Welcome to the club of the super rich, but before you take your seat at the high table, kindly take a few moments to ask yourself a few questions.
For instance, who is a high-net-worth individual and how much money must one have to qualify as a member of this exclusive club?
How is such wealth calculated for one to qualify? Does a person’s primary residence count when one’s calculating one’s wealth?
According to the Wealth in Kenya Report, a high-net-worth individual is a person with net assets of $1 million or more. That is the equivalent of Sh86.2 million at current exchange rates. To calculate how much one is worth, the report only adds up one’s financial holdings, business interests and other tangible assets.
A person’s primary residence is excluded when calculating one’s networth; it is the last thing you are likely to sell, anyway.
If you belong to this class, please take a seat in the back row because these are not the richest men and women. A notch above them are the lower-tier millionaires. They are worth between $1 million and $5 million, which is much less compared to the wealth of the middle-tier millionaires.
Closer to the front row, but not quiet there yet, are the affluent millionaires. These are the men and women with net assets of between Sh2.6 billion ($30 million) and Sh8.6 billion ($100 million). If you own assets worth up to Sh8.6 billion, you fall in this category. You can take one of the seats in the middle rows.
The front row is exclusively for the dollar billionaires. To belong to this club, you must have a net worth of Sh86.2 billion ($1 billion) or more, excluding primary residences.
WAVE TO THE GUYS
You can wave to the guys standing at the far end as they wait to be allocated seats. They are the mass affluent. See how they smile.
Their networth is between $100,000 (Sh8.6 million) and $1 million (Sh86 million). They will get there, by the by. Give them time. This way, Sir. What will you have?
Just in case you are wondering, in 2013, Kenya had one dollar billionaire, 16 centi-millionaires and 88 multi-millionaires.
It may please you to know that in a population of over 40 million, there were only 8,200 high networth individuals last year. Never mind what JM Kariuki once talked about a country of 10 millionaires and 10 million poor.
In Africa, Kenya was an impressive number four. Only South Africa, Egypt and Nigeria have more high networth individuals.
It may also please you immensely to realise that the number of high-net-worth individuals grew faster in Kenya than in most other countries across the globe. In other words, Kenya is outrunning the rest of the world in churning out wealthy individuals.
he global average declined by 0.3 per cent. Kenya’s number grew by 24 per cent. Yes, Sir, you heard that right. You have to watch out, by 2017, the number of people like you in Kenya will be 10,600—representing a 28 per cent growth.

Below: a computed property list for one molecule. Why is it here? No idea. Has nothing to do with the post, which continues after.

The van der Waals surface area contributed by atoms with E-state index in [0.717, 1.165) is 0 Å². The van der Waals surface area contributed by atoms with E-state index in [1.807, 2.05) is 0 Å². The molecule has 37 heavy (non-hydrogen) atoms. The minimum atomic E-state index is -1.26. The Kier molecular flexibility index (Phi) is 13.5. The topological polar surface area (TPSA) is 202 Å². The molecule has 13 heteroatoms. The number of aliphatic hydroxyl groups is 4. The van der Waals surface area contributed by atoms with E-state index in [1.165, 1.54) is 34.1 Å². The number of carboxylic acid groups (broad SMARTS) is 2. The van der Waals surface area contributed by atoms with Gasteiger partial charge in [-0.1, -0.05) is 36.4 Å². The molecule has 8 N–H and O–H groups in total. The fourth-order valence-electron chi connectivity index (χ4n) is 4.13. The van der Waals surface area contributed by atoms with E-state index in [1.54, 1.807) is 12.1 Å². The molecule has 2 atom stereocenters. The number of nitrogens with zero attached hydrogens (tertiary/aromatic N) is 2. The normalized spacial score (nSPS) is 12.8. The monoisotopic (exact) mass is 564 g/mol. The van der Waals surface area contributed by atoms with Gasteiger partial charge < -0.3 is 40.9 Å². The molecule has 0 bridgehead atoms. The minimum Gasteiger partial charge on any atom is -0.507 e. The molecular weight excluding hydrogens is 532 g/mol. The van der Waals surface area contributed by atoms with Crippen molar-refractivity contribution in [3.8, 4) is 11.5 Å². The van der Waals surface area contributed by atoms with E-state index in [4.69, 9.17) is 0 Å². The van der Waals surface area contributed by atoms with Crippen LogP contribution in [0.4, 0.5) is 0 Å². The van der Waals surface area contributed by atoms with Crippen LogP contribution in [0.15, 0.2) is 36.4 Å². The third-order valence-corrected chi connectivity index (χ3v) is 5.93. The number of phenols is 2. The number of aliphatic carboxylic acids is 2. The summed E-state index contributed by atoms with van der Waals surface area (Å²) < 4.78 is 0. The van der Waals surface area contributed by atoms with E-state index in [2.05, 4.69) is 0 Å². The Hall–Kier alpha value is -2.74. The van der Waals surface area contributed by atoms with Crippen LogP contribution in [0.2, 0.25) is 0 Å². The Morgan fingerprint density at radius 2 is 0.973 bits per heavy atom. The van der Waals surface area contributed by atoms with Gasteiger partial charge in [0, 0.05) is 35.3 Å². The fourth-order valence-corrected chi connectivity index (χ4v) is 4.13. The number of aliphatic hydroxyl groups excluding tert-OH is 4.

Oh, and the 8,200 control 62 per cent of the wealth in private hands, an equivalent of $31 billion. That means that the rest of the population controls only 38 per cent or, eh, $29 billion. What was that Mr Chris Kirubi once said about some people being spectators in the economy?
In case you are wondering, the real estate sector was the largest class of assets for high-net-worth individuals at 28 per cent. It was followed by equities at 24 per cent, business interests at 18 per cent. Cash (12 per cent), fixed incomes (11 per cent) and other alternatives (8.8 per cent) completed the list of asset classes.
So, yes, you can buy that 100 acres at Isinya at Sh2 million per acre. But going forward, according to the New World Wealth report, equities are expected to be the best performing asset class, so do not offload your stocks just yet.
One last thing, Sir. Please tell the young men and women applying for loans from the Uwezo Fund that the average age of high networth individuals in Kenya is 56. Make them understand that they still have time. Two decades to be precise.
THERE IS TIME
Actually, the majority the really wealthy, are aged between 51 and 60. There is time. But to increase their chances of being listed in future, encourage them to move from their rural counties. Of all the people in that rich list, 6,200 are in Nairobi, 900 are in Mombasa and 200 in Kisumu. Those are the cities where one can find the face of wealth.
One more thing; majority of the super-rich got their wealth from construction and real estate. That is where the money is. It was the primary source of wealth for 19 per cent of the people in the rich list, followed by financial services (18 per cent) and manufacturing (11 per cent).
Another seven per cent got their wealth from the hotel and leisure industry. The rest had diversified sources.
Going forward, watch the people who will be investing in the oil industry. Seriously. And telecomms. Tell those who are really keen to join the rich list to also put their money in healthcare, media, insurance and the transport sector.